Mackinac Policy Conference results: 2008 conference produces Detroit Region's business agenda for building a stronger Michigan.

Position:Makinac Policy Conference
 
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During the 2008 Mackinac Policy Conference, the Detroit Region's business community identified the top public policy issues that need to be addressed for building a stronger Michigan. Of all the topics discussed during the event, these three issues stood out the most: preparing, retaining and attracting young professional talent, reforming the state budget and embracing the TranslinkeD vision.

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"The Mackinac Policy Conference provides a strong platform for the state's business, political and community leaders to address the critical matters facing the region and stale," said Richard E. Blouse Jr., president and CEO of the Detroit Regional Chamber. "After a lot of substantive dialogue, it is clear where the business community stands on what issues require immediate attention."

Conference attendees voted on a Business Ballot that included twelve issues selected by the Detroit Region's business community through polling and focus groups prior to the event. These topics received the most votes in the following order:

1 Talent, education, attraction and retention

2 Immediate budget reform

3 Elimination of term limits

4 Regional transportation system

5 Alternative energy

From the polling that took place before and during the Conference, a strategy to act on these issues--a business playbook--was created. The Chamber, along with other organizations, is now working to implement those strategies.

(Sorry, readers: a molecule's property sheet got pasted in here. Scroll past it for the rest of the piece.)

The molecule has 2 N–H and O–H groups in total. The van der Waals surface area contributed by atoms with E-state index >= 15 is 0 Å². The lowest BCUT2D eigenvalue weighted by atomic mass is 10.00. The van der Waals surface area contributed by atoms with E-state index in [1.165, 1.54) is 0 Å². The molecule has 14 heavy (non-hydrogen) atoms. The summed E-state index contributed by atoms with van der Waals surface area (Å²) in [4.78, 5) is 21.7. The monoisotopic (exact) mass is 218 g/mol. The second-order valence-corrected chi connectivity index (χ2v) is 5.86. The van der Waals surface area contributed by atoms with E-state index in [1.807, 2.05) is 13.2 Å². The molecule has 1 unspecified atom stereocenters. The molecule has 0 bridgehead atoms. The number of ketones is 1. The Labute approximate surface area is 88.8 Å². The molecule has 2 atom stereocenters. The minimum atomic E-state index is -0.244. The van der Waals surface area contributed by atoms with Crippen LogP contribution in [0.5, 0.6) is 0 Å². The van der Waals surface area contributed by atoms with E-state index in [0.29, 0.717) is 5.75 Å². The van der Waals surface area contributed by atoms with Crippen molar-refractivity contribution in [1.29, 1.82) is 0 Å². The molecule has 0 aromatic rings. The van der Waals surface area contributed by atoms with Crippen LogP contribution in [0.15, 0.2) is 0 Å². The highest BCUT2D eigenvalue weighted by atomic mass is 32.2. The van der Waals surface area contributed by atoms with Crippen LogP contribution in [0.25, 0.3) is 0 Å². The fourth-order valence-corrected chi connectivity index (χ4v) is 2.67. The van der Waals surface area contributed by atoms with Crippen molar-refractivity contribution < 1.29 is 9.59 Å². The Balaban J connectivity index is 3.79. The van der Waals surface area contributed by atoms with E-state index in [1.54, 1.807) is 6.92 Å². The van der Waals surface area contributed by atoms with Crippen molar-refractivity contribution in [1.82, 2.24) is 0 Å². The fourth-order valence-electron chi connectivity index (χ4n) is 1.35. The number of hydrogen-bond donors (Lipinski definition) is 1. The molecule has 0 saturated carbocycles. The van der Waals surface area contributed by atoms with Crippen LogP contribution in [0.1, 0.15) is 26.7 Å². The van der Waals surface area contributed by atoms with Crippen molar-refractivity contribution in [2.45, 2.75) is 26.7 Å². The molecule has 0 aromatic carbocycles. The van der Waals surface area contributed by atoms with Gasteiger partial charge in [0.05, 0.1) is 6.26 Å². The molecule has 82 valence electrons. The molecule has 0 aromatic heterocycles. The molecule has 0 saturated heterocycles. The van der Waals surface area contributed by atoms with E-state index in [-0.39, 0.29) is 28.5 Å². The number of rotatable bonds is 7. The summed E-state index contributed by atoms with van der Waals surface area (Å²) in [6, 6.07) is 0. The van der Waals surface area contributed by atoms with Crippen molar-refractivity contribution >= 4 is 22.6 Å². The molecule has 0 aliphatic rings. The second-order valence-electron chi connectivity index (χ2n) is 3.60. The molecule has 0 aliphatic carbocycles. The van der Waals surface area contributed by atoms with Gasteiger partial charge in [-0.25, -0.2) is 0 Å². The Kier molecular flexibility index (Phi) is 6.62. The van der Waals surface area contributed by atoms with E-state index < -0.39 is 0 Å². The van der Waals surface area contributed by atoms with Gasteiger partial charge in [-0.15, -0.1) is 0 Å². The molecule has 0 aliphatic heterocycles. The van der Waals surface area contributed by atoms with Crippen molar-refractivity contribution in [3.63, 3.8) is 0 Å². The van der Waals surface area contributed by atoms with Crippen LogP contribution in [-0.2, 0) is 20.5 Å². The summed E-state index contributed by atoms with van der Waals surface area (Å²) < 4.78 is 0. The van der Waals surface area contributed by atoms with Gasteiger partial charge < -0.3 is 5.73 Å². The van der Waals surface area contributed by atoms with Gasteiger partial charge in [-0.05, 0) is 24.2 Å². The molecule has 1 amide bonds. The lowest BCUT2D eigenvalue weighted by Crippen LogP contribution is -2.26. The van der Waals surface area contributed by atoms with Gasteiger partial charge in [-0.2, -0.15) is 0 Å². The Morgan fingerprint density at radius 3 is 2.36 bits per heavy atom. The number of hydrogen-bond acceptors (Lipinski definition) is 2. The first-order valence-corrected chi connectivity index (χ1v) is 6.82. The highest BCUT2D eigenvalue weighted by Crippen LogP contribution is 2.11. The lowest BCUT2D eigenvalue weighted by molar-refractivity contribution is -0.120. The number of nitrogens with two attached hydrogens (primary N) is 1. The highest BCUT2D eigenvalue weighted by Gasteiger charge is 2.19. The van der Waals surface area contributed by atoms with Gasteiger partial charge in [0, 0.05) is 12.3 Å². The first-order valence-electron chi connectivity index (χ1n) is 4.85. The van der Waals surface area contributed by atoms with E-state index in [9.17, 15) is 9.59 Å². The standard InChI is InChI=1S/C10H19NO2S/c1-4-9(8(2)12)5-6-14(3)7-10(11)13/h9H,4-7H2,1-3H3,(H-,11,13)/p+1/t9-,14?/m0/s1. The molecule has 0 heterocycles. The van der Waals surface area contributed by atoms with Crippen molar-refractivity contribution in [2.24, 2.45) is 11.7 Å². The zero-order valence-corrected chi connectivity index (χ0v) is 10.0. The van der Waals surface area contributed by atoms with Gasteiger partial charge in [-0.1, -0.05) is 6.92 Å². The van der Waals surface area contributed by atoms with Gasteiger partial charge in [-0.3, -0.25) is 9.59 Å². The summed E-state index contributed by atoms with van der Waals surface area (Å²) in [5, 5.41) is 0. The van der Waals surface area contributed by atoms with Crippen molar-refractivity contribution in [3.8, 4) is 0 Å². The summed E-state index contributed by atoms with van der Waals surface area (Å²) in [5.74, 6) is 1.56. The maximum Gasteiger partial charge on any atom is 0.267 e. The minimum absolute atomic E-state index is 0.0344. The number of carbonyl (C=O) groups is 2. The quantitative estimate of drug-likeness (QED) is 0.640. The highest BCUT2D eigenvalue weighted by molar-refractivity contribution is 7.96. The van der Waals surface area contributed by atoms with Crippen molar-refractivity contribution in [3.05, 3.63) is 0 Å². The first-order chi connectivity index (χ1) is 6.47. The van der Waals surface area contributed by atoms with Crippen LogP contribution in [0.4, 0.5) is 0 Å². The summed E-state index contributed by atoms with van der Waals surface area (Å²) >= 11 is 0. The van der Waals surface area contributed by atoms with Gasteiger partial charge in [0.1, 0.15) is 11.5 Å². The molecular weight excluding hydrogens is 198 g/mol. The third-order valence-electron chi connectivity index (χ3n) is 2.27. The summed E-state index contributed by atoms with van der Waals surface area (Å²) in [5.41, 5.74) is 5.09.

The topic of talent created a lot of buzz on the island. Over 70 young professionals attended the final day of the conference and participated in the Fusion track. The Chamber will pull together a Talent Task Force in the coming weeks to build on the momentum around the topic of talent from the Mackinac Policy Conference. The Chamber's WIRFD and Fusion programs will also continue working on initiatives that put the region and state in a strong position to succeed in the knowledge economy.

The Detroit Region's business community strongly believes reforming the size and scope of the stale government's budget is necessary if Michigan wants to compete in the global economy.

"The aim is to align public policies with economic development efforts in order to turn Michigan's economy around. The Chamber and other business organizations will advocate for these reforms with public officials in Lansing," continued Blouse.

The TranslinkeD initiative, unveiled during the annual Mackinac Policy Conference, was another subject of conversation among...

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